What I’ve Learned By Canceling Netflix
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We canceled Netflix back in October, and in addition saving $32, I’ve also saved lots of time and learned a few more things about myself. After having Netflix constantly since 2010, we took a break.
The break wasn’t meant to be a TV watching ban or with any specific goals in mind. Mostly, I was working to challenge more of my spending, and the big expenses were already tackled. But I did want to become a more intentional consumer of TV.
And as much as the fictional “best” version of myself doesn’t consume very much TV content, we still found plenty of time to watch TV. Later in the article, I get into how we watch TV now that we can’t just turn on Netflix.
Why We Cancelled Netflix
Netflix Costs Money
We’ve built a life that doesn’t require a lot of money to thrive. So, after chopping our grocery bill, driving less, and giving up impulse shopping I was pretty happy with where our spending landed every month. We’ve been tracking our spending for years, and I had lumped Netflix in with Internet as a reasonably priced item.
It is so convenient to turn on the TV after a long day of work, or on the weekend. And while we cut the cable cord years ago (sorta), Netflix was always proposed as the compromise option. No cable = subscribe to Netflix. I should have questioned this years ago.
Finally, after finishing the newest Bojack Horseman season, Mr. Kiwi and I were clicking through Netflix looking for the next show to binge. We couldn’t settle on anything and tried the first episode of a couple of different shows. We realized we were spending so much time looking for a way to zone out. TV isn’t particularly recharging or refreshing, but is a lot easier than opening a new book. We were bickering over shows, and pointing out the flaws in what our partner suggested trying. Then, we considered just cancelling Netflix.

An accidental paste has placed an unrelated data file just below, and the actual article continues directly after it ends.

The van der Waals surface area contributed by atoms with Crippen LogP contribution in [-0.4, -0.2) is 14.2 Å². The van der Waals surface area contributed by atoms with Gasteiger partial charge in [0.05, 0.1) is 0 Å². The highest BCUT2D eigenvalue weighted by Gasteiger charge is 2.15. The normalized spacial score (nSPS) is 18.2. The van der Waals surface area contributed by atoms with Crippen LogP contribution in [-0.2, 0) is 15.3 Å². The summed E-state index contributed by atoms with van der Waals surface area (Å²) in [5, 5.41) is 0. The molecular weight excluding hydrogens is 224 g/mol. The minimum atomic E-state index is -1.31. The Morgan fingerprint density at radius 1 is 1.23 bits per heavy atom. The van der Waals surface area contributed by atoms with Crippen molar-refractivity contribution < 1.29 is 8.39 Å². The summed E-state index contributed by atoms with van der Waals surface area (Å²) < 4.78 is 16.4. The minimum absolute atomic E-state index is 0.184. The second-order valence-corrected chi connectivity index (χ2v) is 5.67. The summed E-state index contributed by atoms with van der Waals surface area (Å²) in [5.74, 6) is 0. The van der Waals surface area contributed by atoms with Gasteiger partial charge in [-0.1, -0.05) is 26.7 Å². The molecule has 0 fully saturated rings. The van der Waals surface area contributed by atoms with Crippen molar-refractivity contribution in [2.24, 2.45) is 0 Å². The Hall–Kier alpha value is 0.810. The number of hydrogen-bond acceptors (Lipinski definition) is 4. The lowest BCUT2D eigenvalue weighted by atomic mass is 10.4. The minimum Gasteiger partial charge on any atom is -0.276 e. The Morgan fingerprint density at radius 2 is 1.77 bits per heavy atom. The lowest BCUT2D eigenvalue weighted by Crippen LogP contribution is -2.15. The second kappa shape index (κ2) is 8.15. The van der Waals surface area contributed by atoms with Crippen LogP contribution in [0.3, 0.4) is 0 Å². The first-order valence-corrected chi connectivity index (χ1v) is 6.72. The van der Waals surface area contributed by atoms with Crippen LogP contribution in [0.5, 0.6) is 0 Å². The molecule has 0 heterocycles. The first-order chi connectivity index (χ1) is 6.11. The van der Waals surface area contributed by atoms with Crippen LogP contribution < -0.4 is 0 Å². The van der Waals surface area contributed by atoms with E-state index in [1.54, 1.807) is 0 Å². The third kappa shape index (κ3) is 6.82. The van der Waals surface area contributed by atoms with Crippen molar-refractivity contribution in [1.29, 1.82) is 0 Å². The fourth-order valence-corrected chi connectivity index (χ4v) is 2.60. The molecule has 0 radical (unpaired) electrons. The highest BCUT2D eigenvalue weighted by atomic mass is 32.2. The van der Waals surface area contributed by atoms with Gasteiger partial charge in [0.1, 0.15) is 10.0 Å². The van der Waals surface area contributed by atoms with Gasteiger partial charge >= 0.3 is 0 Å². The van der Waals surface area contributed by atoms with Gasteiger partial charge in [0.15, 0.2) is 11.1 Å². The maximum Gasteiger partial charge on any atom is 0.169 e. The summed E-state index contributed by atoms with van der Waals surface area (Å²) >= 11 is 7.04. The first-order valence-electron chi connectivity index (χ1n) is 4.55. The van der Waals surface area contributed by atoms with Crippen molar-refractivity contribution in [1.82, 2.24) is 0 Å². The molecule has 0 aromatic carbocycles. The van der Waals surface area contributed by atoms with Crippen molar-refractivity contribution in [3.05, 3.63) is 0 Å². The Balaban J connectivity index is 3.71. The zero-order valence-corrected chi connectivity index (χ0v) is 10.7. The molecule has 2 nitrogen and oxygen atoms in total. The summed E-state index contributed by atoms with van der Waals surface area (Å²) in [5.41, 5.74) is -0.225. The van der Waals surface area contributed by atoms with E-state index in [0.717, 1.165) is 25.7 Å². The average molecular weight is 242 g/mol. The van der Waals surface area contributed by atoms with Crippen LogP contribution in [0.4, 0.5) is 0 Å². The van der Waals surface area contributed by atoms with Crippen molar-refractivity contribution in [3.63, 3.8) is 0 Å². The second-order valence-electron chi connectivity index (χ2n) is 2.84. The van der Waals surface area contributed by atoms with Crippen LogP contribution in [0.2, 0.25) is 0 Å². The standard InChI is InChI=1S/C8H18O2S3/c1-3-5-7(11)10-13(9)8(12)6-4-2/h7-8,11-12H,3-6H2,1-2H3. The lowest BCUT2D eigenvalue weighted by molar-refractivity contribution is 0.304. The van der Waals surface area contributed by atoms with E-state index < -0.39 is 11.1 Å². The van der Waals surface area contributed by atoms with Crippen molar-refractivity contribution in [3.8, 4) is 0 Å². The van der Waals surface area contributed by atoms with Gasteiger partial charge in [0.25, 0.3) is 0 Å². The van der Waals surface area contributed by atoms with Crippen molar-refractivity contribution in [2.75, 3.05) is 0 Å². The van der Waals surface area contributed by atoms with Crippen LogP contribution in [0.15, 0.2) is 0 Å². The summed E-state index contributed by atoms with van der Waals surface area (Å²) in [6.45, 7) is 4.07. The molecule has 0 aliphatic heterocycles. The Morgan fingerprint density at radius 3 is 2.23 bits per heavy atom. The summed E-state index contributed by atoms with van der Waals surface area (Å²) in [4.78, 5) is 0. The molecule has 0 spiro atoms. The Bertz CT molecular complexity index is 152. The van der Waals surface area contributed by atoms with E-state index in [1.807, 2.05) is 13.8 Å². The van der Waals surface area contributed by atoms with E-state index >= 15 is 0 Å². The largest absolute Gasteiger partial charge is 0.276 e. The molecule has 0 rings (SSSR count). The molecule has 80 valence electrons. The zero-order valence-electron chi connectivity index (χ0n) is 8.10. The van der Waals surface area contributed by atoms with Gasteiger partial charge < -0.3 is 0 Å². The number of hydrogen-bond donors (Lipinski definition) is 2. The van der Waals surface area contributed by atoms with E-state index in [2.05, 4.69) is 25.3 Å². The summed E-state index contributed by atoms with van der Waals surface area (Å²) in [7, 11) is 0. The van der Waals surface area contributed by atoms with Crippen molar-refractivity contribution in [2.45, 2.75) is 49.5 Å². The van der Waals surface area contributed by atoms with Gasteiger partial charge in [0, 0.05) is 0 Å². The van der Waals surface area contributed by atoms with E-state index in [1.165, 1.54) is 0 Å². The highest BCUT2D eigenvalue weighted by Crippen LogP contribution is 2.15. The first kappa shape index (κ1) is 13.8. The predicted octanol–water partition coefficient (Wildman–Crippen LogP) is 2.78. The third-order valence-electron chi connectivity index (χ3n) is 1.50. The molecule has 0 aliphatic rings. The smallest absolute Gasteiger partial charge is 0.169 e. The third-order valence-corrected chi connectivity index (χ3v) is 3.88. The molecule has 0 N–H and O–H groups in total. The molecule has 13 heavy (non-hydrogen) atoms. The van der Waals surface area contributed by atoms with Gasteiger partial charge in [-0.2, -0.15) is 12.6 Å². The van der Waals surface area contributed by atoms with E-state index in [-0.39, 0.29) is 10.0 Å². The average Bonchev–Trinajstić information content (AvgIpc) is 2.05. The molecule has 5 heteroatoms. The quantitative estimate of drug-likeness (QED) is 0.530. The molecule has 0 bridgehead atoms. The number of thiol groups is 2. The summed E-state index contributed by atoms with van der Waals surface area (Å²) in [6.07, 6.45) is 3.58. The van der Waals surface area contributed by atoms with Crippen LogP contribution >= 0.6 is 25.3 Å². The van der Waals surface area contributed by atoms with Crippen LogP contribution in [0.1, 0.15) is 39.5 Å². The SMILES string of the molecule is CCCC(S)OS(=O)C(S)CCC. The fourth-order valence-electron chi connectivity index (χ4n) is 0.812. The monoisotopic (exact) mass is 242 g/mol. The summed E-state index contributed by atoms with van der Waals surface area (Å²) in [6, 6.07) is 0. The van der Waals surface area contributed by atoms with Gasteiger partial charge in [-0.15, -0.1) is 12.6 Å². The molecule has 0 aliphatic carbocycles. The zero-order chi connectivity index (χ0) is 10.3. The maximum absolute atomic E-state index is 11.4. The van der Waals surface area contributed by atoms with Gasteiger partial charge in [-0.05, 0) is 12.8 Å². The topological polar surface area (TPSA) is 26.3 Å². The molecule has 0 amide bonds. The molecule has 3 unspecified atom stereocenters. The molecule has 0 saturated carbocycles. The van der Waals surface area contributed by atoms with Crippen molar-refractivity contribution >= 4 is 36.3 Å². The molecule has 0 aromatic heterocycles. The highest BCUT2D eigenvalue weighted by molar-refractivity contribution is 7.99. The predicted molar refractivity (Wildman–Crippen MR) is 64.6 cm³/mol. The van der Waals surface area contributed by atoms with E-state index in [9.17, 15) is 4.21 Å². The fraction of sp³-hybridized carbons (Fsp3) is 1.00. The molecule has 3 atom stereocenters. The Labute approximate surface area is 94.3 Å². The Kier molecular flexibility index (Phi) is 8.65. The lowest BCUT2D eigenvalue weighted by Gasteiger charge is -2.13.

It’s such an easy idea, that we hadn’t entertained before, since Netflix was the main source of entertainment we jointly consumed. Watching an episode or two most evenings seemed like a harmless frugal “date.”
And once the idea was suggested, the other frugal partner latched on and said, yeah, let’s cancel it! So, I logged into my account, turned off the auto-renew, and then we had ten more days of Netflix.
I thought we would spend those ten days glued to shows, getting our last binge watching in, but at that point we were ready to find other ways to spend our evenings. And ten days later Netflix wasn’t an option.
How Much are we Saving?
We were on the cheap US Netflix plan: $7.99/month.
$7.99/month = $95.88/year
This means we need $2,297 less to reach our early retirement number. Which, by itself, is nothing earth shattering. But, we’ve reduced our spending by $15,000 each year. We know that $15,000 is just a series of $100 decisions.
Netflix Enables Our Binge Consuming
I recently finished reading Cait Flanders’ book The Year of Less, and really enjoyed it. In fact it’s what sparked me to reflect and think on what a few months sans Netflix has really done for me.
Like Cait, I would say that I’ve always been a binge consumer, but not in all the same ways. My two biggest binge vices are food and TV. I’ve been working to manage both of them for years. I know that watching hours of TV or eating way too many calories (even if they are from “healthy” foods) isn’t a healthy decision.
The other thing Cait pointed out in her great book, was that she owned a lot of stuff that she didn’t use, but thought she should use. I definitely have a dream version of me, that I just don’t quite live up to…yet. Some of those dreams will become a reality in the future, but others will never be lived out IRL. And that’s okay.
Cutting out the Netflix and making binging media, has made me more self-aware of those discrepancies. It’s pretty easy to ignore difficult things, when I can just turn on the TV and let my mind drift.